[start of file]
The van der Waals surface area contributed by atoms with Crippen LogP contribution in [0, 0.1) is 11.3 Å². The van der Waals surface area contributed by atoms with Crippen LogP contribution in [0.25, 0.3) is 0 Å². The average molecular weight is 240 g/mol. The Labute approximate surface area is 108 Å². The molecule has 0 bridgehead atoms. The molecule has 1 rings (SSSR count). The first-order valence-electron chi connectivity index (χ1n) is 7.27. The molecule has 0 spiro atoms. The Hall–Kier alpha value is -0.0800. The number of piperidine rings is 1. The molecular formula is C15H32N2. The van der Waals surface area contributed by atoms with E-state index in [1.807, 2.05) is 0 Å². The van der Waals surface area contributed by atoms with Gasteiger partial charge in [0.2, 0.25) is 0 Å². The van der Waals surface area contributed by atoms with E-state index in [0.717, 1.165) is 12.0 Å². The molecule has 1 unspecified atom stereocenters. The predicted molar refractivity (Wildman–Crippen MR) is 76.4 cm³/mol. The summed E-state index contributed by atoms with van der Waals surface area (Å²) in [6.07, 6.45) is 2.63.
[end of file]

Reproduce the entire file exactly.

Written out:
The van der Waals surface area contributed by atoms with Crippen LogP contribution in [0, 0.1) is 11.3 Å². The van der Waals surface area contributed by atoms with Crippen LogP contribution in [0.25, 0.3) is 0 Å². The average molecular weight is 240 g/mol. The Labute approximate surface area is 108 Å². The molecule has 0 bridgehead atoms. The molecule has 1 rings (SSSR count). The first-order valence-electron chi connectivity index (χ1n) is 7.27. The molecule has 0 spiro atoms. The Hall–Kier alpha value is -0.0800. The number of piperidine rings is 1. The molecular formula is C15H32N2. The van der Waals surface area contributed by atoms with E-state index in [1.807, 2.05) is 0 Å². The van der Waals surface area contributed by atoms with Gasteiger partial charge in [0.2, 0.25) is 0 Å². The van der Waals surface area contributed by atoms with E-state index in [0.717, 1.165) is 12.0 Å². The molecule has 1 unspecified atom stereocenters. The predicted molar refractivity (Wildman–Crippen MR) is 76.4 cm³/mol. The summed E-state index contributed by atoms with van der Waals surface area (Å²) in [6.07, 6.45) is 2.63.